Parental child abduction is a federal crime. It is also a tragedy that jeopardizes children and has substantial long-term consequences for the “left-behind” parent, the child, the family, and society. Children who are abducted by their parents are often suddenly isolated from their extended families, friends, and classmates. They are at risk of serious emotional and psychological problems. Similarly, left-behind parents experience a wide range of emotions including betrayal, loss, anger, and depression. In international cases, they often face unfamiliar legal, cultural, and linguistic barriers that compound these emotions.
In this section of our Web site, learn about the measures you can take to prevent your child from being wrongfully taken to or wrongfully kept in another country. In addition to the materials below, also see these important links:
International Parental Child Abduction Is Illegal
Under the laws of the United States and many foreign countries, international parental child abduction is crime. Removing a child from the United States against another parent's wishes can be considered a crime in every U.S. state. In some cases an abducting parent may be charged with a Federal crime under the International Parental Kidnapping Crime Act (IPKCA). This can be the case even when neither parent holds a custody decree prior to the abduction. Nevertheless, a custody decree can be helpful to prevent an international parental child abduction, or to recover your child if he/she is abducted.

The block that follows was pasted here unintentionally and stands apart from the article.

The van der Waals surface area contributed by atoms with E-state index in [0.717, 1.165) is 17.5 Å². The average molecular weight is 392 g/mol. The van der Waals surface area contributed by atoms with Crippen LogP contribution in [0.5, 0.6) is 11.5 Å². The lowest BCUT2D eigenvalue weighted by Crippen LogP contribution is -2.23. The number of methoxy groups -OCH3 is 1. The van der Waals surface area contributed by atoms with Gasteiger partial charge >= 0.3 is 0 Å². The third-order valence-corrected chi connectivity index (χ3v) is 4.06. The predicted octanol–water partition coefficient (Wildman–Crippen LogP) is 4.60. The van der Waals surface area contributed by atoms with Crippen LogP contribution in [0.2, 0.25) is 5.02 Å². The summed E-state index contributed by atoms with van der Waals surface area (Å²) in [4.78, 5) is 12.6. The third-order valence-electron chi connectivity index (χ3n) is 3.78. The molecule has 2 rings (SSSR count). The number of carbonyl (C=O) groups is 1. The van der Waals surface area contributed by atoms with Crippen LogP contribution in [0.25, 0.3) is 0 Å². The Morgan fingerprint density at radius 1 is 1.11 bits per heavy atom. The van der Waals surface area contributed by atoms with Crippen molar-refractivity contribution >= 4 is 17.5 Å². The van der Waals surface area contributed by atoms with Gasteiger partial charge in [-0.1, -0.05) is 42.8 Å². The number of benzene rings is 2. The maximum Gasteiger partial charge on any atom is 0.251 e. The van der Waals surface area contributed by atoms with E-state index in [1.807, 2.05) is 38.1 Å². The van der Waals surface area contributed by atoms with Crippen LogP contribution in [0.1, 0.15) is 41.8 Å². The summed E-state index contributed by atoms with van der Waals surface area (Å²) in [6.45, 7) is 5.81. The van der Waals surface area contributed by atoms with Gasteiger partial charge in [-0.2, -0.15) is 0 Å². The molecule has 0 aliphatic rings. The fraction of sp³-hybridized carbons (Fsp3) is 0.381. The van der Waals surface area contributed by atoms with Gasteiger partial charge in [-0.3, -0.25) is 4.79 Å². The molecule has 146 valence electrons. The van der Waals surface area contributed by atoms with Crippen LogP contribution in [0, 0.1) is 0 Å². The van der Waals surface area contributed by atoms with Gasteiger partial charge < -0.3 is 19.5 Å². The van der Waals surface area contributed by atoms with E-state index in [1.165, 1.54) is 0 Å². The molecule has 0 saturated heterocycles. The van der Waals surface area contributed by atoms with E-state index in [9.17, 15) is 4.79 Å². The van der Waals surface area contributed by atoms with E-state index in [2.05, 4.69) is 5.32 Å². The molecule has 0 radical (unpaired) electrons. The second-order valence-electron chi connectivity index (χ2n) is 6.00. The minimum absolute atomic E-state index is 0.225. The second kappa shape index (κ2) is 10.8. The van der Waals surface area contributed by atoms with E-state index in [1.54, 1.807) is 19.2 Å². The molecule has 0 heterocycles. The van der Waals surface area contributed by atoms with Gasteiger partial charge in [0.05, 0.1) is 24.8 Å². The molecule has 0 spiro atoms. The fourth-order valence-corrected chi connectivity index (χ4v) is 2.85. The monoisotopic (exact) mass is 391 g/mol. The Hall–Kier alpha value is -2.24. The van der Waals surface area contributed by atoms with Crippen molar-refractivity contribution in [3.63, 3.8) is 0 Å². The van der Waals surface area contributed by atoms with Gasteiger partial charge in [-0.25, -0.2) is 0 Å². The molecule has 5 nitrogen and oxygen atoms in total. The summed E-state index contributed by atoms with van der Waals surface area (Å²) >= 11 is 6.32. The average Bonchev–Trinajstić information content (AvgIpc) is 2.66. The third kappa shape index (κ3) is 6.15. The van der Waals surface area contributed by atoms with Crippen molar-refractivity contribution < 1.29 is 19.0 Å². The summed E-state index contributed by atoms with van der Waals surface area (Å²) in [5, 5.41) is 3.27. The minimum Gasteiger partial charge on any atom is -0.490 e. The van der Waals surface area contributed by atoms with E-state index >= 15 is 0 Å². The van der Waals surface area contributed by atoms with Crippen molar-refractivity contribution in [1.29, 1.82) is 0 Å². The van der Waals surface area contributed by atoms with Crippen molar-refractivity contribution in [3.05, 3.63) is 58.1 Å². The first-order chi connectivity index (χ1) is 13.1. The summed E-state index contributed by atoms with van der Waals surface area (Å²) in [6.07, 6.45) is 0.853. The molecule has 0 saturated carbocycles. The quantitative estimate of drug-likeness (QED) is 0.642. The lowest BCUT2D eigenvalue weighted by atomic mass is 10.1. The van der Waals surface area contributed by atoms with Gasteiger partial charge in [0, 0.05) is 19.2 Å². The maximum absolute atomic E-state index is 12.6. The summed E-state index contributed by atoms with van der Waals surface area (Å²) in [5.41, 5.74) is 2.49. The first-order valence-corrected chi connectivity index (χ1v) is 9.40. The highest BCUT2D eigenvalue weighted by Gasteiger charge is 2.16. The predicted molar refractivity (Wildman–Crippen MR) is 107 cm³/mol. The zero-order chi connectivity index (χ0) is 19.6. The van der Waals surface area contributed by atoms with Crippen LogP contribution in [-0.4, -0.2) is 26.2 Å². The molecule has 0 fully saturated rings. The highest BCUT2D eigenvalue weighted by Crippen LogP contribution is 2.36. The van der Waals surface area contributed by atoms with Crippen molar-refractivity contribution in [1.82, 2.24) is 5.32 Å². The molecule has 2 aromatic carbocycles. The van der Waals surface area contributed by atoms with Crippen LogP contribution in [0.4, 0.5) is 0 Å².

The Importance of a Custody Decree
A well-written custody decree is an important line of defense against international parental child abduction. Therefore, a parent concerned about the possibility of abduction should speak with an attorney about available protections within a custody order. It is our understanding that law enforcement is generally unable to act in preventing the removal of a child from the country unless there is a court order specifically prohibiting the removal of the child from the United States.